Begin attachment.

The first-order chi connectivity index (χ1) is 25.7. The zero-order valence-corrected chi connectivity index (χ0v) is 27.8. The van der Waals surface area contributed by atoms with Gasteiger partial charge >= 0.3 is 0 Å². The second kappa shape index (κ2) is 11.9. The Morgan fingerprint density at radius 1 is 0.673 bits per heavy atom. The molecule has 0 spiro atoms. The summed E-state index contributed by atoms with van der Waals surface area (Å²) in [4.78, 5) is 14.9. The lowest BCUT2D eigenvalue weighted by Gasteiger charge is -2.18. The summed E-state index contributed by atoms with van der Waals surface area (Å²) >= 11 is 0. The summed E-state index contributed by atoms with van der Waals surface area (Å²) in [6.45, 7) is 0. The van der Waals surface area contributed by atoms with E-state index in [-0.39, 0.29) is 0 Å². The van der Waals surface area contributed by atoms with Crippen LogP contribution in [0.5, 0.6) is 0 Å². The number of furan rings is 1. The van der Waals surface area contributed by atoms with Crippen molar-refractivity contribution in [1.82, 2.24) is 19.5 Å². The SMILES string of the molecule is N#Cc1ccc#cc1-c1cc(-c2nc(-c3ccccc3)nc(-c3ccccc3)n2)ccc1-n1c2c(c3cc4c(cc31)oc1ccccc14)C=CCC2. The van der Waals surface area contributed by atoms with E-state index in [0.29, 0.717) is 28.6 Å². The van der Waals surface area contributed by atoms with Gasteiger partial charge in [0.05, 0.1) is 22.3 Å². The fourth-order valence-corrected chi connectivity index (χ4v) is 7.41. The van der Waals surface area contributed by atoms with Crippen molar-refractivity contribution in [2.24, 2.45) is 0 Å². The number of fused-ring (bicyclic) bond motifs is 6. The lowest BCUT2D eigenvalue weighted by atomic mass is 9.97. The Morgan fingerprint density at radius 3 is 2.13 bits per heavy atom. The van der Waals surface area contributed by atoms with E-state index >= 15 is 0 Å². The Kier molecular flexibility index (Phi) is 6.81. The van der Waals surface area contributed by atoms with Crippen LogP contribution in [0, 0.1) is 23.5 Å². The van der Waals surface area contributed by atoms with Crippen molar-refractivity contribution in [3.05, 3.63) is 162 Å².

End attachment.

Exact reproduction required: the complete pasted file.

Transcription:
The first-order chi connectivity index (χ1) is 25.7. The zero-order valence-corrected chi connectivity index (χ0v) is 27.8. The van der Waals surface area contributed by atoms with Gasteiger partial charge >= 0.3 is 0 Å². The second kappa shape index (κ2) is 11.9. The Morgan fingerprint density at radius 1 is 0.673 bits per heavy atom. The molecule has 0 spiro atoms. The summed E-state index contributed by atoms with van der Waals surface area (Å²) in [4.78, 5) is 14.9. The lowest BCUT2D eigenvalue weighted by Gasteiger charge is -2.18. The summed E-state index contributed by atoms with van der Waals surface area (Å²) >= 11 is 0. The summed E-state index contributed by atoms with van der Waals surface area (Å²) in [6.45, 7) is 0. The van der Waals surface area contributed by atoms with E-state index in [-0.39, 0.29) is 0 Å². The van der Waals surface area contributed by atoms with Crippen LogP contribution in [0.5, 0.6) is 0 Å². The number of furan rings is 1. The van der Waals surface area contributed by atoms with Crippen molar-refractivity contribution in [1.82, 2.24) is 19.5 Å². The SMILES string of the molecule is N#Cc1ccc#cc1-c1cc(-c2nc(-c3ccccc3)nc(-c3ccccc3)n2)ccc1-n1c2c(c3cc4c(cc31)oc1ccccc14)C=CCC2. The van der Waals surface area contributed by atoms with E-state index in [0.29, 0.717) is 28.6 Å². The van der Waals surface area contributed by atoms with Gasteiger partial charge in [0.05, 0.1) is 22.3 Å². The fourth-order valence-corrected chi connectivity index (χ4v) is 7.41. The van der Waals surface area contributed by atoms with Crippen molar-refractivity contribution in [2.24, 2.45) is 0 Å². The number of fused-ring (bicyclic) bond motifs is 6. The lowest BCUT2D eigenvalue weighted by atomic mass is 9.97. The Morgan fingerprint density at radius 3 is 2.13 bits per heavy atom. The van der Waals surface area contributed by atoms with E-state index >= 15 is 0 Å². The Kier molecular flexibility index (Phi) is 6.81. The van der Waals surface area contributed by atoms with Crippen LogP contribution in [0, 0.1) is 23.5 Å². The van der Waals surface area contributed by atoms with Crippen molar-refractivity contribution in [3.05, 3.63) is 162 Å².